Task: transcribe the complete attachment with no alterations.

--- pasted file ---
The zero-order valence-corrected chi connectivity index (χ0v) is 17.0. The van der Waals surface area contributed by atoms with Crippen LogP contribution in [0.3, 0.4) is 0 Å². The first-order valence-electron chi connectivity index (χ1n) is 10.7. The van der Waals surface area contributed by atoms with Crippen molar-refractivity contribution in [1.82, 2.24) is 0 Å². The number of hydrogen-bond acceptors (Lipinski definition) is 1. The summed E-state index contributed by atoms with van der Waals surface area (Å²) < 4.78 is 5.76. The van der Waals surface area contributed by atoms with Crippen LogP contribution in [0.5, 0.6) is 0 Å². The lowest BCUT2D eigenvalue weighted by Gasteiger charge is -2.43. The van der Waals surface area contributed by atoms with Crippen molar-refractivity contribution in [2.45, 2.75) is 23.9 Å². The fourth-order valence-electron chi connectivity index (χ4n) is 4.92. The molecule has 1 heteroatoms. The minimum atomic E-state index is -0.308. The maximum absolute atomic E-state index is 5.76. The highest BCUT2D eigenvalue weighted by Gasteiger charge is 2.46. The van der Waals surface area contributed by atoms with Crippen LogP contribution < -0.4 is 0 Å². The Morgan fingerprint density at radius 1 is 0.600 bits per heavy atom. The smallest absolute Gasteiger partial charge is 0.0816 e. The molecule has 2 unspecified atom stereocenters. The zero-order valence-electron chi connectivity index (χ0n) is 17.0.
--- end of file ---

The zero-order valence-corrected chi connectivity index (χ0v) is 17.0. The van der Waals surface area contributed by atoms with Crippen LogP contribution in [0.3, 0.4) is 0 Å². The first-order valence-electron chi connectivity index (χ1n) is 10.7. The van der Waals surface area contributed by atoms with Crippen molar-refractivity contribution in [1.82, 2.24) is 0 Å². The number of hydrogen-bond acceptors (Lipinski definition) is 1. The summed E-state index contributed by atoms with van der Waals surface area (Å²) < 4.78 is 5.76. The van der Waals surface area contributed by atoms with Crippen LogP contribution in [0.5, 0.6) is 0 Å². The lowest BCUT2D eigenvalue weighted by Gasteiger charge is -2.43. The van der Waals surface area contributed by atoms with Crippen molar-refractivity contribution in [2.45, 2.75) is 23.9 Å². The fourth-order valence-electron chi connectivity index (χ4n) is 4.92. The molecule has 1 heteroatoms. The minimum atomic E-state index is -0.308. The maximum absolute atomic E-state index is 5.76. The highest BCUT2D eigenvalue weighted by Gasteiger charge is 2.46. The van der Waals surface area contributed by atoms with Crippen LogP contribution < -0.4 is 0 Å². The Morgan fingerprint density at radius 1 is 0.600 bits per heavy atom. The smallest absolute Gasteiger partial charge is 0.0816 e. The molecule has 2 unspecified atom stereocenters. The zero-order valence-electron chi connectivity index (χ0n) is 17.0.